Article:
|-display||specifies the display to use|
|-u||the user whos mailbox is to be checked|
|-m||name of the mailbox to be checked (can be any file)|
|-H||noHostname||do not display hostname in hbiff window|
|-fn||fontName||specifies the font to use|
|-fg||foreground||specifies the foreground color|
|-bg||background||specifies the background color|
|-bc||borderColor||specifies the border color|
|-bw||borderWidth||specifies the border width|
|-t||time||specifies the interval for checking the mailbox|
|-pop||newMailRaise||raise to top when new mail|
|-beep||newMailBeep||notify with sound when new mail|
|-tally||tally||show number of messages, and new messages|
|-sn||showNewMail||pop up summary window with information about new mail messages when received|
|-R||newMailReverse||reverse video when new mail|
|-r||reverseVideo||reverse video (mainly useful for monochrome)|
|-ro||reverseOrder||reverse order of messages in summary window|
|-F||noFlash||do not flash the window|
|-g =HxW+x+y||the size and placement of the window|
|geometry||the size and placement of the window|
|newMailForeground||Foreground color when new mail|
|newMailBackground||Background color when new mail|
|summaryForeground||Foreground color for summary window|
|summaryBackground||Background color for summary window|
|-summaryGeometry =+x+y||summaryGeometry||placement of summary window|
|mailCommand||command to execute when the right button is pressed|
|-name string||name||name to display (if not the hostname)|
Example .Xdefaults entries: hbiff*mailCommand: hpterm -geometry =80x24+10+15 -e mail hbiff*borderWidth: 1 hbiff*newMailRaise: on hbiff*foreground: navy hbiff*background: wheat hbiff*fontName: 6x10 hbiff*noHostname: on hbiff*newMailForeground: white hbiff*newMailBackground: CornflowerBlue hbiff*newMailBeep: on
The utility hbiff indicates the current state of an electronic mailbox. The default mailbox is /usr/mail/$LOGNAME, but an alternate file may be indicated by using the -m option.
New mail is indicated by a raised flag and mail hanging out of the mailbox, and may be accompanied by the window changing color if desired by the user. Old mail is indicated by mail hanging out of the mailbox with no flag raised, while no mail is indicated by an empty mailbox. If the -tally option is used (or the *tally resource is on), the total number of messages in the mailbox will be displayed, and the number of new messages will be displayed when new mail is detected.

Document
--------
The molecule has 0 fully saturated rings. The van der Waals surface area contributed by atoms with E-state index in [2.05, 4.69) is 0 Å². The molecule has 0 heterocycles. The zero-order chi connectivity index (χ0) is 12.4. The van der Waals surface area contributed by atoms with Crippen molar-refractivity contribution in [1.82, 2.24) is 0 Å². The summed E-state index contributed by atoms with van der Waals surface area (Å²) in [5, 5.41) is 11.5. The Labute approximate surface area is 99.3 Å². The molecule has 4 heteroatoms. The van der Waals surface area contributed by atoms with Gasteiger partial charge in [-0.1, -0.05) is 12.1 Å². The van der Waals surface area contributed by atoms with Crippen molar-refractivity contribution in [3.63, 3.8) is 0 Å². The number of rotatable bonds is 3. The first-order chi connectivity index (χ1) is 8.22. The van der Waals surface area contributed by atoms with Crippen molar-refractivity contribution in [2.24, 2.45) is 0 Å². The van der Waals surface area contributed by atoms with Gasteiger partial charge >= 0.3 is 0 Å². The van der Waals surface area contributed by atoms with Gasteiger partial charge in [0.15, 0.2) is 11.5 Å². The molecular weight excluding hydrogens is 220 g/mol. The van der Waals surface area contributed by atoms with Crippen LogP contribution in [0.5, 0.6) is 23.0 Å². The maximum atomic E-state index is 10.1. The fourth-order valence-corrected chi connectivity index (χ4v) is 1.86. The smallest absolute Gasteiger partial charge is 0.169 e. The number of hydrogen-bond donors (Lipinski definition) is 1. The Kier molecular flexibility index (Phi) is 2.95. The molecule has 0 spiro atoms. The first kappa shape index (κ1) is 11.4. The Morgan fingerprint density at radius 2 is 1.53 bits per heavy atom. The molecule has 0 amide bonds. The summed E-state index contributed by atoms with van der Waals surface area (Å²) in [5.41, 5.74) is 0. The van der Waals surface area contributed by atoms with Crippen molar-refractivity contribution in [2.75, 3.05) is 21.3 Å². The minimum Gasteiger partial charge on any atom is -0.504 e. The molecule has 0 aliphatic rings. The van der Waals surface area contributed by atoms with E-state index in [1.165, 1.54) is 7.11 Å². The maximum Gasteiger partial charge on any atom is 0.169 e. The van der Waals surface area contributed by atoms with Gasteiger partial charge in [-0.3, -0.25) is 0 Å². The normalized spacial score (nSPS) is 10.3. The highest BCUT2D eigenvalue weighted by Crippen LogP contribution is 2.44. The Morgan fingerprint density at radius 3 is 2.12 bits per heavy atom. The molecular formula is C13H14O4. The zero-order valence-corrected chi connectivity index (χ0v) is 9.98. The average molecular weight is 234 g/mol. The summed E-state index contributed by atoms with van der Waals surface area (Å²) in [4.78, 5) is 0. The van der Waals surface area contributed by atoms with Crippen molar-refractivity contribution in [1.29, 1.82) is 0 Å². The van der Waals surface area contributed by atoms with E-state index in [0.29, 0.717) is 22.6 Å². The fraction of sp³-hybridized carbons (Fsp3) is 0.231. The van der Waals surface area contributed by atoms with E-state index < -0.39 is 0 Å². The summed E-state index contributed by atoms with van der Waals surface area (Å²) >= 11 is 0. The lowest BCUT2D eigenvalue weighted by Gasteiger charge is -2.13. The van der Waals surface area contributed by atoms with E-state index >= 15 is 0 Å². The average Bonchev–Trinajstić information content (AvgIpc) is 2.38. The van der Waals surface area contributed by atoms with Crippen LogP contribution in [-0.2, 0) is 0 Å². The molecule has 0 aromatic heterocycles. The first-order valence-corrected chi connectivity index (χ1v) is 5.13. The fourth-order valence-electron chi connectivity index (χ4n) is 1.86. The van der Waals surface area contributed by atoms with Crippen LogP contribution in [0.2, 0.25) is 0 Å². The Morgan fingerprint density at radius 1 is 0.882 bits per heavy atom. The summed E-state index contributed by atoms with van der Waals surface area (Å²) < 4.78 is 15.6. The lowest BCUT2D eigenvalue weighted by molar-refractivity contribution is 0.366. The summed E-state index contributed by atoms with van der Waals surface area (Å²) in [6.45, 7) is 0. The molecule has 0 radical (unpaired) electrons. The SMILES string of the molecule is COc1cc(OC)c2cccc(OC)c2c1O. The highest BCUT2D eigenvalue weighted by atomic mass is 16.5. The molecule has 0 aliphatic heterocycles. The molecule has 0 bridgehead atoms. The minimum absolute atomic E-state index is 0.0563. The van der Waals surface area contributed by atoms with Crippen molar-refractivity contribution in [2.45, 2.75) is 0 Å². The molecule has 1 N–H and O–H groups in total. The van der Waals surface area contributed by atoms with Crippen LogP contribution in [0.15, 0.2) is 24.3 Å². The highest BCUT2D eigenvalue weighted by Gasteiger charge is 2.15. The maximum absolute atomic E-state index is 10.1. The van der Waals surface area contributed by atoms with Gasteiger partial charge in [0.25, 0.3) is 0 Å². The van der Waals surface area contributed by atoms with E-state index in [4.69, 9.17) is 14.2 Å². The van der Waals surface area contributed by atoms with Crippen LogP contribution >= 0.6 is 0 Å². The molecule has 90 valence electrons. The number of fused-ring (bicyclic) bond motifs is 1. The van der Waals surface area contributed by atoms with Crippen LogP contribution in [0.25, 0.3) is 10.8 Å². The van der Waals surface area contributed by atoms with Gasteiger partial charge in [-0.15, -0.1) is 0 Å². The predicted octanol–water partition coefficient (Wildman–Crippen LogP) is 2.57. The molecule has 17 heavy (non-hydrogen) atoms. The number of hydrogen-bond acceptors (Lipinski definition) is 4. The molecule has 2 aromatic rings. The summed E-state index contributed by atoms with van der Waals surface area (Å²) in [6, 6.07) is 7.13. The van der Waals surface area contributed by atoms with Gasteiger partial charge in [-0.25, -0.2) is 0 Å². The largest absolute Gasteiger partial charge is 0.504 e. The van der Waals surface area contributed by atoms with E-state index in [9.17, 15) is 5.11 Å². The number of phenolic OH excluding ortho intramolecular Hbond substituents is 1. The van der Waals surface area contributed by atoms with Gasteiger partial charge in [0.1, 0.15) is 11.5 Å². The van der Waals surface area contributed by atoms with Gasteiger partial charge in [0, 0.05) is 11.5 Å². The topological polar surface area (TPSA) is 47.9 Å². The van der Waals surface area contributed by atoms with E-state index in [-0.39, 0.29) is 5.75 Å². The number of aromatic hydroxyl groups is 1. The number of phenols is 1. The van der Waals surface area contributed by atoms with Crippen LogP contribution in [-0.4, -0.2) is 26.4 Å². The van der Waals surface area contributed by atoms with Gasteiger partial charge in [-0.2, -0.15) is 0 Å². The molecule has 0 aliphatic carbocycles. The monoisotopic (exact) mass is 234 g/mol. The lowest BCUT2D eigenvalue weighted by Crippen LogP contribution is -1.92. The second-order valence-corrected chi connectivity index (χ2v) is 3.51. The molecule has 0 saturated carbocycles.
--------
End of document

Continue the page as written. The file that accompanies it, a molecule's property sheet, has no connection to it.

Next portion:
To exit hbiff, press shift right button, or type "q" with the cursor in the window. To get the mail command, press the right mouse button. Pressing button2 (the middle button) will cause a window with the "From" and "subject" line of each mail message to appear. During the time the "From" window is visible, if the right mouse button is pressed on the mailbox window, the "From" window will go away and the mail command will be executed, all in one action. Any other keypresses or button presses while the "From" window is present will result in the "From" window disappearing, no other action will occur. If the mailbox icon indicates new mail, pressing the left mouse button will cause the flag to go down (this was requested since some mailers do not use separate folders, and it is necessary to drop the flag after deleting mail and exiting the mailer).
The most recent mail message is indicated with a > before it.
Summary information from new mail messages can be automatically displayed by using the -sn option or *showNewMail resource. When new mail is detected, hbiff will notify the user and then pop up a summary window showing only the mail that has been received since hbiff detected that the mailbox was last accessed.
To turn off window decoration (borders not supplied by the application), use the clientDecoration directive in the .Xdefaults file (i.e., Mwm*HBiff.clientDecoration: +none).
For best results when running a command executed by hbiff, use the *ttyModes resource for the hpterm or xterm you are using. This allows setting the stty parameters that would otherwise be set by the shell on initiation.
hbiff was written by Hugh Mahon.